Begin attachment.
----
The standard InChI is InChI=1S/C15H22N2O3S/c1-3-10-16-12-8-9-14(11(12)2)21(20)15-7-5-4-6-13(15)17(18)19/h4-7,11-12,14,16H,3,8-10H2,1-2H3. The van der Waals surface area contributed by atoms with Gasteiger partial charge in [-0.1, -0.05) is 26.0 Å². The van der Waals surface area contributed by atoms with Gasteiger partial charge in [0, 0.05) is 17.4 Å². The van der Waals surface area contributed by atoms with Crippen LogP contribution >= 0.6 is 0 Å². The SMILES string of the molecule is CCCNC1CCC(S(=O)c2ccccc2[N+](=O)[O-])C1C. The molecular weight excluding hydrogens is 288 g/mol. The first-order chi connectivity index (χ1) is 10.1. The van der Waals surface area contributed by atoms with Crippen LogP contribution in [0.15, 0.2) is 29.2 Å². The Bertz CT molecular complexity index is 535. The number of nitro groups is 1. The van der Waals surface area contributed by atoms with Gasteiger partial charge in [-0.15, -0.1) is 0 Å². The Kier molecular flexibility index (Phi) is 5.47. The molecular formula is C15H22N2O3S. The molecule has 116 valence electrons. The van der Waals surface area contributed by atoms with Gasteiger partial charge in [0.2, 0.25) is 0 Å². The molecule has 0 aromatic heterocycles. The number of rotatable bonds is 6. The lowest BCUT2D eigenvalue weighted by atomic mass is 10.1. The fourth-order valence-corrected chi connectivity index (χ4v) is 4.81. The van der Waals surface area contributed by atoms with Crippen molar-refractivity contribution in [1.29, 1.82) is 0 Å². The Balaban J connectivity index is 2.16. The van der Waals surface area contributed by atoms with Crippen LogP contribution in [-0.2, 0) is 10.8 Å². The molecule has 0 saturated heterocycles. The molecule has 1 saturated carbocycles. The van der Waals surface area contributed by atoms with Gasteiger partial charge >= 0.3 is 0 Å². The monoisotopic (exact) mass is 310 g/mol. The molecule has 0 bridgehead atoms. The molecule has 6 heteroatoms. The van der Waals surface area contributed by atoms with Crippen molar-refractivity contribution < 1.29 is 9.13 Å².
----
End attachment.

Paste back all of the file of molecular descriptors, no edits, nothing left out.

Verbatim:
The standard InChI is InChI=1S/C15H22N2O3S/c1-3-10-16-12-8-9-14(11(12)2)21(20)15-7-5-4-6-13(15)17(18)19/h4-7,11-12,14,16H,3,8-10H2,1-2H3. The van der Waals surface area contributed by atoms with Gasteiger partial charge in [-0.1, -0.05) is 26.0 Å². The van der Waals surface area contributed by atoms with Gasteiger partial charge in [0, 0.05) is 17.4 Å². The van der Waals surface area contributed by atoms with Crippen LogP contribution >= 0.6 is 0 Å². The SMILES string of the molecule is CCCNC1CCC(S(=O)c2ccccc2[N+](=O)[O-])C1C. The molecular weight excluding hydrogens is 288 g/mol. The first-order chi connectivity index (χ1) is 10.1. The van der Waals surface area contributed by atoms with Crippen LogP contribution in [0.15, 0.2) is 29.2 Å². The Bertz CT molecular complexity index is 535. The number of nitro groups is 1. The van der Waals surface area contributed by atoms with Gasteiger partial charge in [-0.15, -0.1) is 0 Å². The Kier molecular flexibility index (Phi) is 5.47. The molecular formula is C15H22N2O3S. The molecule has 116 valence electrons. The van der Waals surface area contributed by atoms with Gasteiger partial charge in [0.2, 0.25) is 0 Å². The molecule has 0 aromatic heterocycles. The number of rotatable bonds is 6. The lowest BCUT2D eigenvalue weighted by atomic mass is 10.1. The fourth-order valence-corrected chi connectivity index (χ4v) is 4.81. The van der Waals surface area contributed by atoms with Crippen molar-refractivity contribution in [1.29, 1.82) is 0 Å². The Balaban J connectivity index is 2.16. The van der Waals surface area contributed by atoms with Crippen LogP contribution in [-0.2, 0) is 10.8 Å². The molecule has 0 saturated heterocycles. The molecule has 1 saturated carbocycles. The van der Waals surface area contributed by atoms with Gasteiger partial charge >= 0.3 is 0 Å². The monoisotopic (exact) mass is 310 g/mol. The molecule has 0 bridgehead atoms. The molecule has 6 heteroatoms. The van der Waals surface area contributed by atoms with Crippen molar-refractivity contribution < 1.29 is 9.13 Å².